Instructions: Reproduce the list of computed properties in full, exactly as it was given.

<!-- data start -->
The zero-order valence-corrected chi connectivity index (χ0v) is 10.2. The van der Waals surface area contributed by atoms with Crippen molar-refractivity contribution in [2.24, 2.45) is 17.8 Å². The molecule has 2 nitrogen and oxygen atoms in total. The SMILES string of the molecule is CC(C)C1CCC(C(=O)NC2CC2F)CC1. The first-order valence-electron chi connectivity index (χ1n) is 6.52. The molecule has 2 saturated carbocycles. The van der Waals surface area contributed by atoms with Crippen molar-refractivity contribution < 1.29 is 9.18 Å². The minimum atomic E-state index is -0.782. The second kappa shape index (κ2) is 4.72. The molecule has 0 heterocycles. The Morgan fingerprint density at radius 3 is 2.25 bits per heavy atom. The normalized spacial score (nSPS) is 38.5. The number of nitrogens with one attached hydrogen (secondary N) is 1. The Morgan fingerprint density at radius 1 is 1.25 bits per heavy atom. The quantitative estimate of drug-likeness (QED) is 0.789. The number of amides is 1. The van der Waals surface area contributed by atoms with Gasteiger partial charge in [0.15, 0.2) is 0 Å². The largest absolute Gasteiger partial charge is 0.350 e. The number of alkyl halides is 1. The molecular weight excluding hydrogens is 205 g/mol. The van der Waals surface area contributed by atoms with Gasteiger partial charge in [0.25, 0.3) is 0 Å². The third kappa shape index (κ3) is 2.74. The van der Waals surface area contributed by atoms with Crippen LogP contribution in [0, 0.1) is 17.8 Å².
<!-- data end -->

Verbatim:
The zero-order valence-corrected chi connectivity index (χ0v) is 10.2. The van der Waals surface area contributed by atoms with Crippen molar-refractivity contribution in [2.24, 2.45) is 17.8 Å². The molecule has 2 nitrogen and oxygen atoms in total. The SMILES string of the molecule is CC(C)C1CCC(C(=O)NC2CC2F)CC1. The first-order valence-electron chi connectivity index (χ1n) is 6.52. The molecule has 2 saturated carbocycles. The van der Waals surface area contributed by atoms with Crippen molar-refractivity contribution < 1.29 is 9.18 Å². The minimum atomic E-state index is -0.782. The second kappa shape index (κ2) is 4.72. The molecule has 0 heterocycles. The Morgan fingerprint density at radius 3 is 2.25 bits per heavy atom. The normalized spacial score (nSPS) is 38.5. The number of nitrogens with one attached hydrogen (secondary N) is 1. The Morgan fingerprint density at radius 1 is 1.25 bits per heavy atom. The quantitative estimate of drug-likeness (QED) is 0.789. The number of amides is 1. The van der Waals surface area contributed by atoms with Gasteiger partial charge in [0.15, 0.2) is 0 Å². The largest absolute Gasteiger partial charge is 0.350 e. The number of alkyl halides is 1. The molecular weight excluding hydrogens is 205 g/mol. The van der Waals surface area contributed by atoms with Gasteiger partial charge in [0.25, 0.3) is 0 Å². The third kappa shape index (κ3) is 2.74. The van der Waals surface area contributed by atoms with Crippen LogP contribution in [0, 0.1) is 17.8 Å².